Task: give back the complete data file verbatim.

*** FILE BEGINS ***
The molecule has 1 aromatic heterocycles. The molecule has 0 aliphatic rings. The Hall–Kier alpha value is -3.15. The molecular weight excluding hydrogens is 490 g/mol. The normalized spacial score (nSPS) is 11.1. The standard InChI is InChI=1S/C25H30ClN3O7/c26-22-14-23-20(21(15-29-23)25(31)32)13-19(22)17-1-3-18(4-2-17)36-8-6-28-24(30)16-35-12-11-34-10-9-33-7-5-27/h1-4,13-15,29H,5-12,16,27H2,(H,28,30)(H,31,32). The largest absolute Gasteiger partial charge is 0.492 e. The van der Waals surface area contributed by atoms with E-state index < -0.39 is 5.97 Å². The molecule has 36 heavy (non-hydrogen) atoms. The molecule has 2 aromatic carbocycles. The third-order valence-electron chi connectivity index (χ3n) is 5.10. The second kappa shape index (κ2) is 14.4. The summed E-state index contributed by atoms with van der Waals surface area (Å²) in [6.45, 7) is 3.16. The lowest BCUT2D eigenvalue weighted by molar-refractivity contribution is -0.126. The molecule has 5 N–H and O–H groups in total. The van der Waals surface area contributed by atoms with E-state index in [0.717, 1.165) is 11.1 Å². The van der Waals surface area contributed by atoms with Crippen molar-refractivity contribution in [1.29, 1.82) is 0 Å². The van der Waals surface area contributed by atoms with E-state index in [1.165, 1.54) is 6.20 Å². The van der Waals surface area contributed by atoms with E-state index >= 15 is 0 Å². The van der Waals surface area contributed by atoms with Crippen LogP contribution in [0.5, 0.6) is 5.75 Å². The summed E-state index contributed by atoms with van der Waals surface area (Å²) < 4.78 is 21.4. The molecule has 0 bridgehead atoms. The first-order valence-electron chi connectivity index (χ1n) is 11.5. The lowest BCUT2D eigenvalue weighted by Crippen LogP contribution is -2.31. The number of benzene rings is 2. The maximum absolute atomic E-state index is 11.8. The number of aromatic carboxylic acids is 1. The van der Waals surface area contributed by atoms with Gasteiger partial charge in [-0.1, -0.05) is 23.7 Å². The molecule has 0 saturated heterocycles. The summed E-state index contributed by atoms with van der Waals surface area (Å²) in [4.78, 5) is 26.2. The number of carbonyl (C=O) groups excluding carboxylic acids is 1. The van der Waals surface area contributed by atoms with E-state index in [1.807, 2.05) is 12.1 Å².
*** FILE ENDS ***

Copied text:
The molecule has 1 aromatic heterocycles. The molecule has 0 aliphatic rings. The Hall–Kier alpha value is -3.15. The molecular weight excluding hydrogens is 490 g/mol. The normalized spacial score (nSPS) is 11.1. The standard InChI is InChI=1S/C25H30ClN3O7/c26-22-14-23-20(21(15-29-23)25(31)32)13-19(22)17-1-3-18(4-2-17)36-8-6-28-24(30)16-35-12-11-34-10-9-33-7-5-27/h1-4,13-15,29H,5-12,16,27H2,(H,28,30)(H,31,32). The largest absolute Gasteiger partial charge is 0.492 e. The van der Waals surface area contributed by atoms with E-state index < -0.39 is 5.97 Å². The molecule has 36 heavy (non-hydrogen) atoms. The molecule has 2 aromatic carbocycles. The third-order valence-electron chi connectivity index (χ3n) is 5.10. The second kappa shape index (κ2) is 14.4. The summed E-state index contributed by atoms with van der Waals surface area (Å²) in [6.45, 7) is 3.16. The lowest BCUT2D eigenvalue weighted by molar-refractivity contribution is -0.126. The molecule has 5 N–H and O–H groups in total. The van der Waals surface area contributed by atoms with E-state index in [0.717, 1.165) is 11.1 Å². The van der Waals surface area contributed by atoms with Crippen molar-refractivity contribution in [1.29, 1.82) is 0 Å². The van der Waals surface area contributed by atoms with E-state index in [1.165, 1.54) is 6.20 Å². The van der Waals surface area contributed by atoms with E-state index >= 15 is 0 Å². The van der Waals surface area contributed by atoms with Crippen LogP contribution in [0.5, 0.6) is 5.75 Å². The summed E-state index contributed by atoms with van der Waals surface area (Å²) < 4.78 is 21.4. The molecule has 0 bridgehead atoms. The first-order valence-electron chi connectivity index (χ1n) is 11.5. The lowest BCUT2D eigenvalue weighted by Crippen LogP contribution is -2.31. The number of benzene rings is 2. The maximum absolute atomic E-state index is 11.8. The number of aromatic carboxylic acids is 1. The van der Waals surface area contributed by atoms with Gasteiger partial charge in [-0.1, -0.05) is 23.7 Å². The molecule has 0 saturated heterocycles. The summed E-state index contributed by atoms with van der Waals surface area (Å²) in [4.78, 5) is 26.2. The number of carbonyl (C=O) groups excluding carboxylic acids is 1. The van der Waals surface area contributed by atoms with E-state index in [1.807, 2.05) is 12.1 Å².